Conservative Party members will be choosing the next prime minister in the next three weeks. Drapers finds out whether Jeremy Hunt or Boris Johnson will be better for the fashion industry.
With the race to become Conservative Party leader now entering its final weeks, frontrunner Boris Johnson and his rival, Jeremy Hunt, are taking part in a series of hustings to persuade party members they are best suited to the job.
By the end of July, party members will determine whether Johnson or Hunt takes over from Theresa May as party leader, and becomes Britain’s next prime minister.
When Drapers asked a range of businesses in the UK fashion industry which issues the next prime minister should prioritise, there was one clear winner: Brexit.
But business rates reform, tax incentives and government leadership in helping the high street and the industry thrive sustainably are also pressing issues the next prime minister should address. How do Johnson and Hunt’s policies and pledges measure up for the fashion industry?
Best for Brexit
The industry has been operating against a backdrop of uncertainty about Brexit for three years. The lack of certainty about the future has led consumer confidence, footfall and sales to fall, while import costs have risen and sterling has weakened.
“The number one priority is to resolve the Brexit issue without a hard Brexit,” said Daniel Rubin, founder of footwear retailer The Dune Group. “It’s the greatest risk we face. A successful resolution would mean one negotiated that includes a business point of view and one that avoids any further delays.”
He is not alone in citing the disruption unleashed by Brexit as unhealthy for the economy and for retailers, many of which have fallen by the wayside in the past three years. And retailers are clear that a negotiated departure is preferable to a no-deal “hard” Brexit.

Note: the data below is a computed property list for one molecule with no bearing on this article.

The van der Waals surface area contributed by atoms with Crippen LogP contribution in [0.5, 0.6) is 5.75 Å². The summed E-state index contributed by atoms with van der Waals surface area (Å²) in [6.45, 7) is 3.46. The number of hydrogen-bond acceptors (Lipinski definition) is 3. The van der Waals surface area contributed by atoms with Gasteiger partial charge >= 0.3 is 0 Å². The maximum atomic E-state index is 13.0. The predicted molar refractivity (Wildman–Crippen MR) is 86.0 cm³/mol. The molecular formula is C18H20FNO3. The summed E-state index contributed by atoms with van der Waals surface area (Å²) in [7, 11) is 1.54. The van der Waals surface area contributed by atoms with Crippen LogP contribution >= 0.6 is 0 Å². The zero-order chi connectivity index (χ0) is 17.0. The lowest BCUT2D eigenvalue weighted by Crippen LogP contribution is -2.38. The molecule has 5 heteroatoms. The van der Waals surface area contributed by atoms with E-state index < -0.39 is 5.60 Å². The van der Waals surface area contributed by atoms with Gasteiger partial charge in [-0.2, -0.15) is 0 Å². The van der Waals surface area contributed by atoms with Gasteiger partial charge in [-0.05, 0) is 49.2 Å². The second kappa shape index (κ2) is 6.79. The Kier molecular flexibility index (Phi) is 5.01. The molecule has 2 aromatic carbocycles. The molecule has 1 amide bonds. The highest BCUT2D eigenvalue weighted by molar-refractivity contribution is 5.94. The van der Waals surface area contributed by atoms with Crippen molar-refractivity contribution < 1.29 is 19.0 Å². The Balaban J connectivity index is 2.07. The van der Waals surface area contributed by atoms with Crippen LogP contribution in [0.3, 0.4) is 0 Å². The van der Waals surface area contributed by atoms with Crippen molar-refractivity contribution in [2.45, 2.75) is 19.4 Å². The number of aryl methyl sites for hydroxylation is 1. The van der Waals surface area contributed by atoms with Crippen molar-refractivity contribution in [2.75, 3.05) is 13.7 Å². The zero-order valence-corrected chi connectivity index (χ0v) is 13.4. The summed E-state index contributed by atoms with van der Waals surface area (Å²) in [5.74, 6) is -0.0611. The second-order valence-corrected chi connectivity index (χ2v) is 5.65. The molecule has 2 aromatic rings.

Johnson is not taken seriously in Europe and tends to be unrealistic in what he says
Daniel Rubin, founder of footwear retailer The Dune Group
Johnson has said Britain will leave the European Union by the agreed departure date of 31 October and has not ruled out a no-deal Brexit.
“That doesn’t give you a huge amount of confidence in the direction the government will take,” said Rubin, who would prefer to see Hunt in the top job. “[Former foreign secretary] Johnson is not taken seriously in Europe and tends to be unrealistic in what he says.”
Julian Dunkerton, interim CEO of Superdry, told Drapers: “Patently I wouldn’t want to see Boris as prime minister. He accelerates the risk of a hard Brexit and there is no mandate from the public or parliament to even think about one. It’s a ridiculous risk to our nation.”
Hunt has not explicitly ruled out a no-deal Brexit and says he would opt for one if there is no prospect of a deal with the EU by 30 September.
One head of wholesale at a footwear brand said he believes Hunt “could be more likely to bring a cross-party group together to negotiate”.